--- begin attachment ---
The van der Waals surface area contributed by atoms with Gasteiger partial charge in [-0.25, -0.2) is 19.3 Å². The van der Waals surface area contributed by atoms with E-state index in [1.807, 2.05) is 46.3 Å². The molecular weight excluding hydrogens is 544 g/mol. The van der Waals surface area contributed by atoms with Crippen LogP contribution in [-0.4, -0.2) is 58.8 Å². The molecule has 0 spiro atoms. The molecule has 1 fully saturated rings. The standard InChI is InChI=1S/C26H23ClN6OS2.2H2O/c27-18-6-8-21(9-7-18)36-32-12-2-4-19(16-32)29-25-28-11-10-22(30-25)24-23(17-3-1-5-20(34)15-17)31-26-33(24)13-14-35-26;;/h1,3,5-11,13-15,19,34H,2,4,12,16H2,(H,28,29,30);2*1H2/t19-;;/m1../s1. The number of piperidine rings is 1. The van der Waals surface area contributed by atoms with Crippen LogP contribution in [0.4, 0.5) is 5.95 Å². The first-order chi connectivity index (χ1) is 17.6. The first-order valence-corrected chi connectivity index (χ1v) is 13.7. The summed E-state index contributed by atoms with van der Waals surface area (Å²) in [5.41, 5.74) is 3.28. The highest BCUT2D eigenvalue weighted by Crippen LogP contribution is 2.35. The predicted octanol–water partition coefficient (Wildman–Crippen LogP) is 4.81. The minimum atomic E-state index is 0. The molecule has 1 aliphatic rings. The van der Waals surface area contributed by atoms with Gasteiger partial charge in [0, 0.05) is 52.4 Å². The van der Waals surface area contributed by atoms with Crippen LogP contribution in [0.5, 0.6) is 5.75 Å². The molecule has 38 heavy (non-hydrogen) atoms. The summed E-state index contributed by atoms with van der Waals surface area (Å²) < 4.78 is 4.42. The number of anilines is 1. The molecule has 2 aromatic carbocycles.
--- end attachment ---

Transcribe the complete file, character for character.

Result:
The van der Waals surface area contributed by atoms with Gasteiger partial charge in [-0.25, -0.2) is 19.3 Å². The van der Waals surface area contributed by atoms with E-state index in [1.807, 2.05) is 46.3 Å². The molecular weight excluding hydrogens is 544 g/mol. The van der Waals surface area contributed by atoms with Crippen LogP contribution in [-0.4, -0.2) is 58.8 Å². The molecule has 0 spiro atoms. The molecule has 1 fully saturated rings. The standard InChI is InChI=1S/C26H23ClN6OS2.2H2O/c27-18-6-8-21(9-7-18)36-32-12-2-4-19(16-32)29-25-28-11-10-22(30-25)24-23(17-3-1-5-20(34)15-17)31-26-33(24)13-14-35-26;;/h1,3,5-11,13-15,19,34H,2,4,12,16H2,(H,28,29,30);2*1H2/t19-;;/m1../s1. The number of piperidine rings is 1. The van der Waals surface area contributed by atoms with Crippen LogP contribution in [0.4, 0.5) is 5.95 Å². The first-order chi connectivity index (χ1) is 17.6. The first-order valence-corrected chi connectivity index (χ1v) is 13.7. The summed E-state index contributed by atoms with van der Waals surface area (Å²) in [5.41, 5.74) is 3.28. The highest BCUT2D eigenvalue weighted by Crippen LogP contribution is 2.35. The predicted octanol–water partition coefficient (Wildman–Crippen LogP) is 4.81. The minimum atomic E-state index is 0. The molecule has 1 aliphatic rings. The van der Waals surface area contributed by atoms with Gasteiger partial charge in [0, 0.05) is 52.4 Å². The van der Waals surface area contributed by atoms with Crippen LogP contribution in [0.5, 0.6) is 5.75 Å². The molecule has 38 heavy (non-hydrogen) atoms. The summed E-state index contributed by atoms with van der Waals surface area (Å²) < 4.78 is 4.42. The number of anilines is 1. The molecule has 2 aromatic carbocycles.